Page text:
Week 13 - Networking and Communications
- [/] Linked to the group assignment page and reflected what you learned individually of the group assignment.
- Documented your project.
- Documented what you have learned from implementing networking and/or communication protocols.
- Explained the programming process/es you used.
- Outlined problems and how you fixed them.
- Included design files (or linked to where they are located if you are using a board you have designed and fabricated earlier) and original code.
hero shot >
- ponder the meaning of supply-side planning
- rewire one of my urumbu implementations
- modify neil’s urumbot code to send messages to led board
- connect led board to mcu to usb hub
- modify led board code to accept serial commands
- determined that I need to pick a baudrate that works for both nano and esp32
- run modified urumbot code
- watch lights blink as urumbot “works”
flavor text >
This past week was a bit busy. I:
- got keys to my new apartment w/ my girlfriend
- finally got my car’s radiator fixed, thanks to guidance from a coworker (a daunting task for someone who never worked on a car)
- crunch time for a project at work
- volunteering task that took a bit of time
And of course, switched my final project with about a month left to go. Woohoo.
Needless to say, I wasn’t able to spend as much time on this weeks assignment. Fortunately, I think(?) it satisfies requirements.
actual project >
In this project, I used my previous work from the machine week to demonstrate serial networking between devices via USB. I modified Neil’s Urumbot code to send additional single char commands to my previous muxed LED board, which is distinct from a stepper or servo.
I had 3 separate USB devices on a single bus (addressing).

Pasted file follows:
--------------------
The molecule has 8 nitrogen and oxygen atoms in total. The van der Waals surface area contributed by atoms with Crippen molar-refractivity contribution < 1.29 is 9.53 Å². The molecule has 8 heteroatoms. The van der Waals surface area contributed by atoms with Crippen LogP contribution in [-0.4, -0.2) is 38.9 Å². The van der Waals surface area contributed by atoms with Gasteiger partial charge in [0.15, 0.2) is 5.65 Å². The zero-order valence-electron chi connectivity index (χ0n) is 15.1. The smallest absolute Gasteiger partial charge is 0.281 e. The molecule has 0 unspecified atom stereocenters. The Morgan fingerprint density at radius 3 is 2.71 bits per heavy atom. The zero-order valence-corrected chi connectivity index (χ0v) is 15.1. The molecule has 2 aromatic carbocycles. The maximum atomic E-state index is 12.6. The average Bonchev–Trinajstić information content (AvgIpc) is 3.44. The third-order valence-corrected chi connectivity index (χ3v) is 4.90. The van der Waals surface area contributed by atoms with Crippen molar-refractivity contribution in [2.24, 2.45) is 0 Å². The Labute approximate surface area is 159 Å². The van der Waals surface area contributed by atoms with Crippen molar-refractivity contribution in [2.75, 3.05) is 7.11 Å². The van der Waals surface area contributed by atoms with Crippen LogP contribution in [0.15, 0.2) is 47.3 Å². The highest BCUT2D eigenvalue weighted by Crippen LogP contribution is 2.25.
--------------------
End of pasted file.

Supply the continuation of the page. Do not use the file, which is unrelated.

The Urumbu machine architecture uses single char commands to control peripheral devices, specifically the stepper motor. It accepts ‘f’ or ‘r’ for forward or reverse, respectively.
I added ‘y’ and ‘n’ for ramp up and ramp down led behaviors on my muxed led board, and modified my led board code to listen for serial commands, similar to how the stepper motor driver boards do.
In the Urumbot python code, I modified the code such that a motor event on either port0 or port1 would result in a write to the led board. The result isn’t very pretty (motor events occur waaaay faster than the led animations so the board is quickly saturated with commands), but it gets the point across.
baud rate >
The nano and the esp32 appear to have different acceptable baud rates. I haven’t dug into this too much yet (planning on swapping over to samd11c boards, so although interesting hasn’t been a priority), but I wasn’t able to talk to the nano at 921000 baud, while I could for the esp32.
The quick fix was to set all of the boards to 115200, a baudrate which all the boards can communicate at.
I should note that in order to make the nano’s work with the urumbu python program, I had to change from serialusb calls to serial, as is typical for your run of the mill Arduino board (Uno, Nano, etc.). This hackaday article notes the difference between serial vs serialusb. The article is worded a bit confusingly, but it notes that the serial library is used for devices that have a usb-to-uart chip, while serialusb is used for devices that have a built-in USB peripheral.
Not surprisingly, the devices w/ the USB peripheral are capable of much higher speeds.